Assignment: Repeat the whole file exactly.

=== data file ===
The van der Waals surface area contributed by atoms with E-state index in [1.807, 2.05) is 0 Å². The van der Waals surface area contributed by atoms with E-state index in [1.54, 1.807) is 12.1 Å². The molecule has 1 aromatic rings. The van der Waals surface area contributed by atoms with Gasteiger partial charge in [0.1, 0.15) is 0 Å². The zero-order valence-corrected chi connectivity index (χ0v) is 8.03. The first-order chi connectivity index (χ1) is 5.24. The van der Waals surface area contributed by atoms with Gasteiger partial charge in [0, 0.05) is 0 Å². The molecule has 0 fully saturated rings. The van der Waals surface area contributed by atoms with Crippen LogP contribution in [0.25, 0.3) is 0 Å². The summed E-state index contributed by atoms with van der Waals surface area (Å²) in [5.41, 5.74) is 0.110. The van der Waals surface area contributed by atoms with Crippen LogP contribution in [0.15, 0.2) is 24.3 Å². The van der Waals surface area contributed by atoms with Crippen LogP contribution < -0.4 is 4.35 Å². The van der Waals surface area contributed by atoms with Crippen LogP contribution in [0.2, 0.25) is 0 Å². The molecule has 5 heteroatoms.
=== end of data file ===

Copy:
The van der Waals surface area contributed by atoms with E-state index in [1.807, 2.05) is 0 Å². The van der Waals surface area contributed by atoms with E-state index in [1.54, 1.807) is 12.1 Å². The molecule has 1 aromatic rings. The van der Waals surface area contributed by atoms with Gasteiger partial charge in [0.1, 0.15) is 0 Å². The zero-order valence-corrected chi connectivity index (χ0v) is 8.03. The first-order chi connectivity index (χ1) is 5.24. The van der Waals surface area contributed by atoms with Gasteiger partial charge in [0, 0.05) is 0 Å². The molecule has 0 fully saturated rings. The van der Waals surface area contributed by atoms with Crippen LogP contribution in [0.25, 0.3) is 0 Å². The summed E-state index contributed by atoms with van der Waals surface area (Å²) in [5.41, 5.74) is 0.110. The van der Waals surface area contributed by atoms with Crippen LogP contribution in [0.15, 0.2) is 24.3 Å². The van der Waals surface area contributed by atoms with Crippen LogP contribution < -0.4 is 4.35 Å². The van der Waals surface area contributed by atoms with Crippen LogP contribution in [0.2, 0.25) is 0 Å². The molecule has 5 heteroatoms.